When the United States invaded Afghanistan in 2001, the percentage of Afghan children attending school was extremely low. Now, the educational landscape of Afghanistan is vastly different. More children, especially girls, are enrolled in school. More importantly, they are staying in school. These top 10 facts about education in Afghanistan provide a glimpse of what education looks like in the country now.
Top 10 Facts About Education in Afghanistan
- As of 2019, over 9 million Afghan children are in school.
Around 300,000 students are attending colleges and universities. Additionally, 480,000 new teachers were placed in Afghan schools. Their training was funded by the U.S. Agency for International for Development initiatives.
- It is rare for Afghan children to drop out of school once they are enrolled.
Approximately 85 percent of children who start primary school also finish primary school. Plus, nearly 94 percent of boys and 90 percent of girls who start secondary school also finish secondary school.
- Literacy rates are high in urban areas.
Although literacy rates in rural Afghanistan remain relatively low, this is not the case in urban areas. Literacy rates for women living in urban areas are as high as 34.7 percent. However, literacy rates for men living in urban areas are as high as 68 percent.
- SEA is improving education.
Strengthening Education in Afghanistan, a USAID initiative, aims to improve the quality and accessibility of education in Afghanistan. Thanks to SEA, over 4,500 teachers received training in 2018. In the same year, 710 women received scholarships. This allowed them to work toward receiving bachelor’s degrees. SEA scholarships also allowed 150 women to work toward receiving master’s degrees at universities in India.
- U.S. interference has improved education.
In 2007, six years after the U.S. invasion of Afghanistan, 60 percent of Afghan children attended school in temporary settings like tents instead of in school buildings. About 80 percent of teachers were deemed unqualified. The education of 5 million children was restored but 50 percent of children were still not in school. In the past 12 years, improvements have been made on all of these fronts.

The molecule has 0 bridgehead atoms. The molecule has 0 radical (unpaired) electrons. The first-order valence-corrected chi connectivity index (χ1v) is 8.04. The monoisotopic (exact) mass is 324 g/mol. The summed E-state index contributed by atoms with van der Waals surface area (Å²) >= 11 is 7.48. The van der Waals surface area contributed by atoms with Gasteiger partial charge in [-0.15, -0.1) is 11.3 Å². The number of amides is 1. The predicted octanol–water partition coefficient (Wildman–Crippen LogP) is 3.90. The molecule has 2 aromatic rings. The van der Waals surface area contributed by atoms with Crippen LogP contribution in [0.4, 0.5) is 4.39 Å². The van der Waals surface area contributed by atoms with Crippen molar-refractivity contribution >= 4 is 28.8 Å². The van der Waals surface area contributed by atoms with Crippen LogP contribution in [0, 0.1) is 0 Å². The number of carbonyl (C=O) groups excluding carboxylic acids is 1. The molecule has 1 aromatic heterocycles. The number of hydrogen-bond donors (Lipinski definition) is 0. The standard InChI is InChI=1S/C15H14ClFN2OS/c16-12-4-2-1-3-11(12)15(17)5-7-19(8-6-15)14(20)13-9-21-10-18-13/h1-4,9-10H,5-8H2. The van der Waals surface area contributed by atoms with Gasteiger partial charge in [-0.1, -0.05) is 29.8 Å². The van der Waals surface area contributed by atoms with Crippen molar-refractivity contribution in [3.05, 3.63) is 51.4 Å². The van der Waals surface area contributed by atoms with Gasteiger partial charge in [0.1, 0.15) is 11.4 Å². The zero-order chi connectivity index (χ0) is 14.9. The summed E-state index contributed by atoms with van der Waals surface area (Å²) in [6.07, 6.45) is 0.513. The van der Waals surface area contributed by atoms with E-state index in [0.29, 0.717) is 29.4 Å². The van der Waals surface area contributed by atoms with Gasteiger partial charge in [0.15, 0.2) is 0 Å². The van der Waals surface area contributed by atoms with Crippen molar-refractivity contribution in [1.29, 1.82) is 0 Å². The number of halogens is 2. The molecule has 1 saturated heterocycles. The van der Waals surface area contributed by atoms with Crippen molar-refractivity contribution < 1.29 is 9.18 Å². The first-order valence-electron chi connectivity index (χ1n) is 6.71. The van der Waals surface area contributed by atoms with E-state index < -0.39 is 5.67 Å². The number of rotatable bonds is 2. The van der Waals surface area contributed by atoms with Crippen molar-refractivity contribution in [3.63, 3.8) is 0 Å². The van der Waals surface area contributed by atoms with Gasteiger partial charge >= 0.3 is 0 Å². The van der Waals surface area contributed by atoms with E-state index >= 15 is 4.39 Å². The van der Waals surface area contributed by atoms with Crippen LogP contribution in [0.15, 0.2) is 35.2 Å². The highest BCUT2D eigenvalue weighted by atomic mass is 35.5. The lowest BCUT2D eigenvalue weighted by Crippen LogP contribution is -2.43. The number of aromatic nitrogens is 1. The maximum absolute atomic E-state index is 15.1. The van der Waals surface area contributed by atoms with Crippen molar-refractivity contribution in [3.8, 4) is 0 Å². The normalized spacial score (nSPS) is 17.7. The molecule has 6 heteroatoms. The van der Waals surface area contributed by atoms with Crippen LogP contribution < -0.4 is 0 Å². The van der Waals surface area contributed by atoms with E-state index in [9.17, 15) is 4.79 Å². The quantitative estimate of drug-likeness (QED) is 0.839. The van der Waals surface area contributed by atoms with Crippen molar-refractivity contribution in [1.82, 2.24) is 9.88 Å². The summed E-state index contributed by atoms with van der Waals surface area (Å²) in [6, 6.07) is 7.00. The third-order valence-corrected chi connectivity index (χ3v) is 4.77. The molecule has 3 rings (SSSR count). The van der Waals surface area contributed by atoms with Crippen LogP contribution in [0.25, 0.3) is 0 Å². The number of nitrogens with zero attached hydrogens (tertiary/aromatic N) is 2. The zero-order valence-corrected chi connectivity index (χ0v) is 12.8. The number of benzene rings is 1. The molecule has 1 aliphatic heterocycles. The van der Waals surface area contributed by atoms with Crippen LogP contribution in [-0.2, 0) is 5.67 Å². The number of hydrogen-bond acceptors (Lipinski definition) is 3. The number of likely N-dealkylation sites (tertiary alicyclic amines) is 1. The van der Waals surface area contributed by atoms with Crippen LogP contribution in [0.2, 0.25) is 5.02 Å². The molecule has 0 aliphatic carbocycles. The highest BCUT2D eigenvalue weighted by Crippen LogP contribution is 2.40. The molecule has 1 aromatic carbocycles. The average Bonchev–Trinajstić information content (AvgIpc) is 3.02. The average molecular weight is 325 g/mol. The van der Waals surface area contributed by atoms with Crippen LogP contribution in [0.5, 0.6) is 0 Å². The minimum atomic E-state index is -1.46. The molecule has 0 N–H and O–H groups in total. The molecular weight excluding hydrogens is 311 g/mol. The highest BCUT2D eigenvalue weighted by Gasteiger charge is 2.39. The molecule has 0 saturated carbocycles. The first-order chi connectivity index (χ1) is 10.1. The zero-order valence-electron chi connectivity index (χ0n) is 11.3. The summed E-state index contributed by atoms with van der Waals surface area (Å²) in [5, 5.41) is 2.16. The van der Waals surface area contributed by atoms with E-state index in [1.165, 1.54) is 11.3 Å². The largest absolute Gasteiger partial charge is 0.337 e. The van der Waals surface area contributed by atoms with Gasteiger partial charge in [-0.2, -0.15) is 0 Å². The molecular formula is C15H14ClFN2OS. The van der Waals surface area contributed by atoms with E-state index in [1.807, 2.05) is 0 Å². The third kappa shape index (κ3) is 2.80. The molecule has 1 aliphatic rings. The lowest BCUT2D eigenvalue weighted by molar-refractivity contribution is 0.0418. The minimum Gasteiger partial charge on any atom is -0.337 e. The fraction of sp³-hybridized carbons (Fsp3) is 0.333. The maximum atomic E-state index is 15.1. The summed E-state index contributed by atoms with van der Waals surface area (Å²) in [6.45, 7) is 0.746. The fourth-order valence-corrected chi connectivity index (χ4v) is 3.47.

- There are currently over 3 million children out of school in Afghanistan.
Out of these 3 million, 60 percent are female. Nearly 17 percent of Afghan girls get married before they turn 15, meaning that they leave school sooner than their male peers.
- The number of Afghan children in school is higher now than in 2001.
While more Afghan children are in school now than in 2001, there have not been significant increases in enrollment numbers since 2011. There are also some parts of Afghanistan that have seen decreased enrollment numbers during the past four years.
- In some Afghan provinces, female enrollment rates are as low as 14 percent.
Only 33 percent of Afghan teachers are female. The number of female teachers varies widely from one region to the next. In some provinces, 74 percent of teachers are female. In others, only 1.8 percent of teachers are female.
- Around 50 percent of Afghans age 15 to 24 are illiterate.
Afghan government spending grew three times higher from 2010 to 2015. However, spending on education was not increased proportionally. Over 50 percent of university students are from high-income areas.
- Girls have almost half as many years of schooling than boys.
As of 2014, boys spend 13 years in school on average. Girls spend an average of eight years in school. Moreover, only 38.2 percent of the adult population is literate. As of 2017, Afghanistan was ranked 79th globally in terms of youth unemployment, with 17.6 percent of its population aged 15-24 unemployed.
These top 10 facts about education in Afghanistan show that though there is still room for improvement, the efforts made in the past 18 years have led to positive results. Needless to say, education is vital. The people of Afghanistan cannot overcome poverty and move toward peace without schools. Fortunately, the Afghan government and multiple organizations, including USAID, have made a great deal of progress. International support, including support for USAID from U.S. voters, can further maintain the progress of education in Afghanistan.
– Emelie Fippin